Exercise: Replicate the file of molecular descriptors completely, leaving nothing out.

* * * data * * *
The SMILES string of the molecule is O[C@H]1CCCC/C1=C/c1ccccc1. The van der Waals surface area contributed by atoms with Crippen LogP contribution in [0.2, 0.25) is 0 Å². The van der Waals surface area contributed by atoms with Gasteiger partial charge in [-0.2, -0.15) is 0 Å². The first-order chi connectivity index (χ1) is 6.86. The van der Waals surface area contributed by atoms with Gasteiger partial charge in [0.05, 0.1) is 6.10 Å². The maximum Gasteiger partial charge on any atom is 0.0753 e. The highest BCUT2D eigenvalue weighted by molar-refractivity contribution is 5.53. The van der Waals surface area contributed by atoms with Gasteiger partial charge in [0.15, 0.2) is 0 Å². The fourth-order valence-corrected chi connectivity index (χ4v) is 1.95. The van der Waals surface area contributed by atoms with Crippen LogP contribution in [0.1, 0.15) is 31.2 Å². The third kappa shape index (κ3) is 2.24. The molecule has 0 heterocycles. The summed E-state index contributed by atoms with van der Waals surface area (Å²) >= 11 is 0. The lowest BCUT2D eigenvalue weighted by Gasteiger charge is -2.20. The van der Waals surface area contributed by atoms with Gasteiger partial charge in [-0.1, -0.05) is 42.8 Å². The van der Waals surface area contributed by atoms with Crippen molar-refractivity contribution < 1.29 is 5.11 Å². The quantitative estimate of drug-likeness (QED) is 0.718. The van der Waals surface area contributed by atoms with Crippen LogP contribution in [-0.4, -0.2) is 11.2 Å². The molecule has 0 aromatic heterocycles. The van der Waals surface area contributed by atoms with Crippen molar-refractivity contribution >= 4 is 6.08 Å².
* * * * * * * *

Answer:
The SMILES string of the molecule is O[C@H]1CCCC/C1=C/c1ccccc1. The van der Waals surface area contributed by atoms with Crippen LogP contribution in [0.2, 0.25) is 0 Å². The van der Waals surface area contributed by atoms with Gasteiger partial charge in [-0.2, -0.15) is 0 Å². The first-order chi connectivity index (χ1) is 6.86. The van der Waals surface area contributed by atoms with Gasteiger partial charge in [0.05, 0.1) is 6.10 Å². The maximum Gasteiger partial charge on any atom is 0.0753 e. The highest BCUT2D eigenvalue weighted by molar-refractivity contribution is 5.53. The van der Waals surface area contributed by atoms with Gasteiger partial charge in [0.15, 0.2) is 0 Å². The fourth-order valence-corrected chi connectivity index (χ4v) is 1.95. The van der Waals surface area contributed by atoms with Crippen LogP contribution in [0.1, 0.15) is 31.2 Å². The third kappa shape index (κ3) is 2.24. The molecule has 0 heterocycles. The summed E-state index contributed by atoms with van der Waals surface area (Å²) >= 11 is 0. The lowest BCUT2D eigenvalue weighted by Gasteiger charge is -2.20. The van der Waals surface area contributed by atoms with Gasteiger partial charge in [-0.1, -0.05) is 42.8 Å². The van der Waals surface area contributed by atoms with Crippen molar-refractivity contribution < 1.29 is 5.11 Å². The quantitative estimate of drug-likeness (QED) is 0.718. The van der Waals surface area contributed by atoms with Crippen LogP contribution in [-0.4, -0.2) is 11.2 Å². The molecule has 0 aromatic heterocycles. The van der Waals surface area contributed by atoms with Crippen molar-refractivity contribution >= 4 is 6.08 Å².